- Browse–allows you to browse by popular tags, trending designs, best selling designs, top contest designs, and daily favorites.
- Colors–allows you to search by color.
- Availability–allows you to search for designs that are for sale or not for sale.
- Filters–allows you to search within designs you have favorited or designers you are connected to (a.k.a. designers you follow).
- View–allows you to see either the design image, a picture of the fabric, or a project made with the fabric.
- Sort by–allows you to sort the search results by bestselling, trending, or most recently uploaded designs.
Getting Creative with Your Search Terms
If you try searching for a specific design, but don’t find what you’re looking for, try some other related words to vary your search results. For example, when the phrase ‘antique flowers’ didn’t show the kind of flower I was looking for, I tried getting a little more creative with my wording and searched for ‘antique red poppies’.
Some other helpful search tips:
To match an exact phrase, use quotes to define what you are looking for, i.e. ‘blue china.’ This is a great way to find an exact design for which you already know the name or title.
If you would prefer to just look at designs that are a match for both 'blue' and 'china' (not one or the other), you can type it as follows in the search bar: 'blue and china' or '+blue +china.'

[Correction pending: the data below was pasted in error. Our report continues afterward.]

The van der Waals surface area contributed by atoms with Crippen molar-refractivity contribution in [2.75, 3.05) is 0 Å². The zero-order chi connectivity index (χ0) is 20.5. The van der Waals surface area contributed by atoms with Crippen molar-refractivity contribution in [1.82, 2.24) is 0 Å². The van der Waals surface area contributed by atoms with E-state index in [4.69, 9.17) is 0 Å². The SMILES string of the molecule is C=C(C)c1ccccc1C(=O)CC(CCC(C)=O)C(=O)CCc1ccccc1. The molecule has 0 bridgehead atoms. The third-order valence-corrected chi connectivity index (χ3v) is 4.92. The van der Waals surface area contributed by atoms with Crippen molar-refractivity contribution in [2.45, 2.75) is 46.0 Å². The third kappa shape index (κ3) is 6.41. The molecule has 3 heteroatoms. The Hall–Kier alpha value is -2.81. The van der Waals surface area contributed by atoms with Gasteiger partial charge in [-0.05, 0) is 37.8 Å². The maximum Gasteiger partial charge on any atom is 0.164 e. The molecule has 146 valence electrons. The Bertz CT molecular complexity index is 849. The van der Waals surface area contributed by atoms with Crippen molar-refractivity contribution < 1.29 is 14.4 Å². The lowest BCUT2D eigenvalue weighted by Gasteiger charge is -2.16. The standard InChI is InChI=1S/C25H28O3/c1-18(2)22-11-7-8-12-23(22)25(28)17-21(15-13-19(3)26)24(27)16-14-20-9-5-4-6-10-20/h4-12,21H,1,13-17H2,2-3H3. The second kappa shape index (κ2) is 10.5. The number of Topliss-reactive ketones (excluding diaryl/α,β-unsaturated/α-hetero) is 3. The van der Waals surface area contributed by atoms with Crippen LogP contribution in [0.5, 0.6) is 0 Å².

If you are searching for 'old brick wall,' the first results returned will be a match for all three words 'old,' 'brick,' and 'wall.' As your scroll down the returned search results, you will begin to see designs that are a match for just two of the words, perhaps ‘brick’ and ‘wall’ and eventually, designs that might be a match for just one of the words.
As with everything on Spoonflower, if you’re having trouble finding something specific or need help searching for an item, you can email us at email@example.com and we are happy to help!
We all have family photos we’d love to incorporate into quilts. In today's Bootcamp tutorial, help team member Lyly will guide you through creating a photo quilt block with PicMonkey, and she'll show you how to size your photo block to fit perfectly on a Spoonflower swatch!
Spoonflower’s test swatches are 8×8 inches in size, and at only $5 each, they're perfect for incorporating a customized block into a beautiful quilt! In this post, I'll walk you through the steps to create a custom quilt block with open source design software PicMonkey, which you can access directly from your Spoonflower account. Let's get started!
Did you create your Spoonflower account a few years ago and now would like to update your account settings with a new name, email address or username?
Drop and give me twenty! Twenty seconds of your attention, that is! Follow Spoonflower help team member, Meredith, as she gets your Spoonflower muscles warmed up in today’s edition of Spoonflower Bootcamp: Updating your Spoonflower Account information.
Once logged in to your Spoonflower account, hover over the My Studio tab and select Account in the drop-down menu.
Click the Email Settings tab to adjust your email settings including your weekly newsletter subscription and marketplace notifications. Click the Save button to ensure the changes stick!
Today's Bootcamp post goes hand-in-hand with our current SpoonChallenge content. While working on your collections, as instructed by Bonnie Christine, you'll want to upload them to Spoonflower and add them to a collection in your Design Library. Here, our help team walks you through the step-by-step process of doing just that!
Why put designs in collections?
Creating collections is a simple process that allows you to keep your designs organized and grouped together based on color palette, theme or even season.